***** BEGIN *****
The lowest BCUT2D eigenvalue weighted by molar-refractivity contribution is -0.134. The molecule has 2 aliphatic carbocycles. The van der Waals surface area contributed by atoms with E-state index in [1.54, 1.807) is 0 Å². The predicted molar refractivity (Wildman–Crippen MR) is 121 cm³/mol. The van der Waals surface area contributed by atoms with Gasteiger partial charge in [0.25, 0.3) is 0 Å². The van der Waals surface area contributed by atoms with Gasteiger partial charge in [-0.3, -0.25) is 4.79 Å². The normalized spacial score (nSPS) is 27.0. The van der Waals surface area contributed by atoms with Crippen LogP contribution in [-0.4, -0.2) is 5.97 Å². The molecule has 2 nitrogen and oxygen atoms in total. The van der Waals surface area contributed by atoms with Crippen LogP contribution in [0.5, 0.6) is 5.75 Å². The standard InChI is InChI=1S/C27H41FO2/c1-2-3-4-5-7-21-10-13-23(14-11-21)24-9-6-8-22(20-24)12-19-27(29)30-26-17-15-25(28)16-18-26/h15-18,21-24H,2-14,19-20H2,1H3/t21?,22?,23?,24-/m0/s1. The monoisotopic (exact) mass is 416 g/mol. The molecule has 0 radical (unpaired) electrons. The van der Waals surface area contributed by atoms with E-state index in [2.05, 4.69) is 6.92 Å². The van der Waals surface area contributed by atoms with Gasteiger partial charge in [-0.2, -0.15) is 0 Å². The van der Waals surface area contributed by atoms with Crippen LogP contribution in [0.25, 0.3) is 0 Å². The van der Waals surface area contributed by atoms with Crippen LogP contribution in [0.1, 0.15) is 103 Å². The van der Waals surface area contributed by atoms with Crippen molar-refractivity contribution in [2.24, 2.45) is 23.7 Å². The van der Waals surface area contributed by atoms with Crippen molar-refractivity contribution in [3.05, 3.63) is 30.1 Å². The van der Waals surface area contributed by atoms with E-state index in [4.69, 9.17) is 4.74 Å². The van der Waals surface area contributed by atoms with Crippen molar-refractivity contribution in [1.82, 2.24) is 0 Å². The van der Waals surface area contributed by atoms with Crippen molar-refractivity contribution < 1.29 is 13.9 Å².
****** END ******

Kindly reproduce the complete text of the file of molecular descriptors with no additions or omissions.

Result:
The lowest BCUT2D eigenvalue weighted by molar-refractivity contribution is -0.134. The molecule has 2 aliphatic carbocycles. The van der Waals surface area contributed by atoms with E-state index in [1.54, 1.807) is 0 Å². The predicted molar refractivity (Wildman–Crippen MR) is 121 cm³/mol. The van der Waals surface area contributed by atoms with Gasteiger partial charge in [0.25, 0.3) is 0 Å². The van der Waals surface area contributed by atoms with Gasteiger partial charge in [-0.3, -0.25) is 4.79 Å². The normalized spacial score (nSPS) is 27.0. The van der Waals surface area contributed by atoms with Crippen LogP contribution in [-0.4, -0.2) is 5.97 Å². The molecule has 2 nitrogen and oxygen atoms in total. The van der Waals surface area contributed by atoms with Crippen LogP contribution in [0.5, 0.6) is 5.75 Å². The standard InChI is InChI=1S/C27H41FO2/c1-2-3-4-5-7-21-10-13-23(14-11-21)24-9-6-8-22(20-24)12-19-27(29)30-26-17-15-25(28)16-18-26/h15-18,21-24H,2-14,19-20H2,1H3/t21?,22?,23?,24-/m0/s1. The monoisotopic (exact) mass is 416 g/mol. The molecule has 0 radical (unpaired) electrons. The van der Waals surface area contributed by atoms with E-state index in [2.05, 4.69) is 6.92 Å². The van der Waals surface area contributed by atoms with Gasteiger partial charge in [-0.2, -0.15) is 0 Å². The van der Waals surface area contributed by atoms with Crippen LogP contribution in [0.25, 0.3) is 0 Å². The van der Waals surface area contributed by atoms with Crippen LogP contribution in [0.1, 0.15) is 103 Å². The van der Waals surface area contributed by atoms with Crippen molar-refractivity contribution in [2.24, 2.45) is 23.7 Å². The van der Waals surface area contributed by atoms with Crippen molar-refractivity contribution in [3.05, 3.63) is 30.1 Å². The van der Waals surface area contributed by atoms with E-state index in [4.69, 9.17) is 4.74 Å². The van der Waals surface area contributed by atoms with Crippen molar-refractivity contribution in [1.82, 2.24) is 0 Å². The van der Waals surface area contributed by atoms with Crippen molar-refractivity contribution < 1.29 is 13.9 Å².